“There are people who write in newspapers that all the technology is available to do that, and it’s just a matter of implementing, and I don’t believe that is the whole story,” Yuri Sebregts, Shell’s chief technology officer, told ET in an interview.
Electrifying personal mobility is “proven and fully possible” and it is “only a matter of turning over the world’s vehicle stock”, he said. But, decarbonising airplanes or ships or industrial energy is not easy, he added.
“Aviation is probably the most difficult to make fully carbon neutral. Electrifying a large intercontinental airplane with hundreds of people on board is not a technological option in the foreseeable future,” he said. Industries consume roughly one-third of the energy in the world, and a lot of technological development is necessary to decarbonise steel, cement, plastics and fertilisers, he added.
To have a real impact, technologies need to be commercially viable, said Sebregts, who was in India for Shell’s ‘Changemakers Of Tomorrow’ initiative that brings together industry leaders and aspiring changemakers in the energy space. “Technology is not just about finding a catalyst that works in a lab. It needs to be investible, and it needs to be able to be scaled up so that it can provide large amounts of energy at a societal scale,” he said.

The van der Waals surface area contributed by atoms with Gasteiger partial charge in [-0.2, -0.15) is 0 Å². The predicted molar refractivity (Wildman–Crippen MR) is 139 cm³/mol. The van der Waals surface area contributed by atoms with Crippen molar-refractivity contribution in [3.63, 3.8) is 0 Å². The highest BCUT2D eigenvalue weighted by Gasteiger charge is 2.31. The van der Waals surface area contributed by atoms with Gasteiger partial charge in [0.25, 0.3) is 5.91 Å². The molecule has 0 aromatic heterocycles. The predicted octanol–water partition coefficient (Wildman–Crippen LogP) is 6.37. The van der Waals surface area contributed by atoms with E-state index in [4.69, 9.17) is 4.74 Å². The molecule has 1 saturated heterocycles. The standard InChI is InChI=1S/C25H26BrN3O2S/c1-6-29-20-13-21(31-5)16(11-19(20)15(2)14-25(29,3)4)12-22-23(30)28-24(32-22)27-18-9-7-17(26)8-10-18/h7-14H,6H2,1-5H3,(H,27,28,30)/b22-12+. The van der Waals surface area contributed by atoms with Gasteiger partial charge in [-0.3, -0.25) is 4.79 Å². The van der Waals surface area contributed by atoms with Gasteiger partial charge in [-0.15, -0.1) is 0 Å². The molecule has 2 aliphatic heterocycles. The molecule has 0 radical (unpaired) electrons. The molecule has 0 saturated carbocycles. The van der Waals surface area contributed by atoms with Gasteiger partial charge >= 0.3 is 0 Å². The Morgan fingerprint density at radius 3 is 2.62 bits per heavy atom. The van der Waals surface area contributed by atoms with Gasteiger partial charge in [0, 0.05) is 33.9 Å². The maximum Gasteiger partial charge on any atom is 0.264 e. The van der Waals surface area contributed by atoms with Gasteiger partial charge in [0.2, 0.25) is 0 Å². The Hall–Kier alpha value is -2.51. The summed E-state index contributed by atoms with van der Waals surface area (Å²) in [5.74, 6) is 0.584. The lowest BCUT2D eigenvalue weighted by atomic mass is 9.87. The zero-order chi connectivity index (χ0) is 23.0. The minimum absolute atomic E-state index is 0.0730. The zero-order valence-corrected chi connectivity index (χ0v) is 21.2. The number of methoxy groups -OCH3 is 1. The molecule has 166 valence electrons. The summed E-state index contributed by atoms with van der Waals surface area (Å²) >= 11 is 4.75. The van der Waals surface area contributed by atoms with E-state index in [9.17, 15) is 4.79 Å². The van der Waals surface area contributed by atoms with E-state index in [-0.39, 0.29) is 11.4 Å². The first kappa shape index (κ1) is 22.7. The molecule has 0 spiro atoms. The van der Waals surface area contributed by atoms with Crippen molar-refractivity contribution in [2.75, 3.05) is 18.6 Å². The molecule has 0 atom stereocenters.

Shell spends about $1 billion a year on research and development and 41% of that was spent on decarbonisation technologies last year. The balance was spent on research related to oil and gas production, chemicals, and other areas.Shell’s technology centre in Bengaluru has about 400 pure researchers and many more other experts who collaborate with colleagues across the globe on innovation projects. Developing third-generation biofuel technology and a new electrolyser system that promises to substantially cut green hydrogen costs are some of the projects the Bengaluru centre is involved in, Sebregts said.”Technological breakthroughs are necessary to get the cost of green hydrogen sufficiently down. That doesn’t mean that scale-up isn’t very important,” he said. “But I think scaling up purely the technology that exists today is not going to be enough.”
Shell sees a big utility for direct air capture technology where carbon is captured straight from the air, unlike the regular technology where carbon dioxide is captured from an emission source such as a factory chimney. The concentration of CO2 is much less in normal air than in a chimney and therefore direct air capture is far costlier.
But the advantage of direct capture is that “you can do it anywhere in the world,” Sebregts said. It could be done very close to a reservoir to store the CO2, which can help cut the transport cost, he said. “Or you can do it where you have an abundance of renewable energy but nothing to do with it, say in the middle of a desert, where you have plenty of solar photovoltaic potential but no customers to use it and no grid infrastructure to get it to customers.”